Tip-off led to house raiders

Daniel Wright
Daniel Wright
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A SHARP eyed neighbour’s tip-off to police helped officers catch two men who burgled a family home.

Preston Crown Court heard the resident rang the homeowner with their suspicions who called in the police and Daniel Wright and David Fitzsimmons were detained as they tried to leave the area in a taxi.

It was later discovered they were responsible for a raid at a house on Woodstock Gardens, South Shore, where property and cash was taken.

Kirsten McAteer, prosecuting, said the neighbour phoned the woman who lived at the house on the afternoon of January 25 to say her address had been burgled.

A rear kitchen window had been forced and broken through.

A holdall containing stolen property was later recovered from the back of another address in Woodstock Gardens.

The bag contained a collection of watches, a lap top, wallet, plus controllers for an X Box, DVD and TV.

Some £85 to £90 cash was also missing.

Miss McAteer told the court: “The burglary was drawn to the attention of police by a neighbour who had seen two men outside the address. She noticed a broken window on going behind the house.

“The defendants had been seen walking away, one of them carrying a holdall.”

Thy were then pointed out to the police after going to a local shop and asking someone to call a taxi.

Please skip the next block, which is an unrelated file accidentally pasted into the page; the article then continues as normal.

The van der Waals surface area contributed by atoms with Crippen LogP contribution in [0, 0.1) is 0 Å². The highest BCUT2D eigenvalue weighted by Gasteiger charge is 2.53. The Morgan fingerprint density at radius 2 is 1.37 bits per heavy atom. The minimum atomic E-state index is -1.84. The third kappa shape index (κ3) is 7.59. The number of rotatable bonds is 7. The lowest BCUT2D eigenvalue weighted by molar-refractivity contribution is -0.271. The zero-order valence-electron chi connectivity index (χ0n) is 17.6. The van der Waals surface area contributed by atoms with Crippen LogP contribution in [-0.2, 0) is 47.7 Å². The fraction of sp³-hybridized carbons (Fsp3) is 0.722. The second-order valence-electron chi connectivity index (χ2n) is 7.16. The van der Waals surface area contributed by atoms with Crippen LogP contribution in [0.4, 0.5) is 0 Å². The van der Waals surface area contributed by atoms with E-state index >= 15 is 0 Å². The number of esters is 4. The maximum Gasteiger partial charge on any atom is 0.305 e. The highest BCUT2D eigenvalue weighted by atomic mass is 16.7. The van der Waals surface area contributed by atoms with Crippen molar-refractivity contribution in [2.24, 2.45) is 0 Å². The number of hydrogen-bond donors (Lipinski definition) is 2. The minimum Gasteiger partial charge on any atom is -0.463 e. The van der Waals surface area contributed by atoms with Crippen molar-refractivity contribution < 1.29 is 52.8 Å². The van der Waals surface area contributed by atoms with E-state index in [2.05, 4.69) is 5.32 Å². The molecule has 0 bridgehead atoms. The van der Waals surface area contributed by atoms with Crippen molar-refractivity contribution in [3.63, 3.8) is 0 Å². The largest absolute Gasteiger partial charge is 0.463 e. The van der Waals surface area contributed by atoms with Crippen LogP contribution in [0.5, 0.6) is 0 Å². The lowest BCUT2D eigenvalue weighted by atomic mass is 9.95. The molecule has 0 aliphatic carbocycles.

When the taxi arrived, two police constables stopped and detained them as they tried to leave the area. Some £55 cash was recovered from one of them.

Their footprints were found inside the burgled home.

Wright had 74 previous offences on his record and appeared at court as a “three strikes” burglar who faced a minimum prison sentence.

Fitzsimmons had 67 previous offences to his name, including an earlier one for burglary.

Waheed Omran-Baber, defending Wright, said he was thoroughly ashamed of his actions. His client had been doing well on a rehab programme until the shock of his relationship breakdown caused everything to go downhill.

He added: “He says this offence was rather impulsive, rather than drug related. He was without funds at the time.

“He had no money to pay for electricity, no money to feed himself as such.

“He extends his apologies and has genuine remorse.”

Wayne Jackson, for Fitzsimmons, said in the main, his client had managed to steer well clear of court and had been trying to tackle his demons.

It was nearly ten years since he previously committed his first burglary.

In his own words, the defendant described the offence as “despicable, out of order and a very low thing to do”.

Mr Jackson added: “I submit that the court can draw back from sending him into custody.”

Fitzsimmons’ curfew will run from 7pm to 7am each night and will be electronically monitored.

Wright, 34, of no fixed address, was handed a prison term of almost two years and five months.

Fitzsimmons, 38, of Tyldesley Road, Blackpool, was given 12 months jail, suspended for two years, with 12 months supervision, 200 hours unpaid work and a three-month curfew.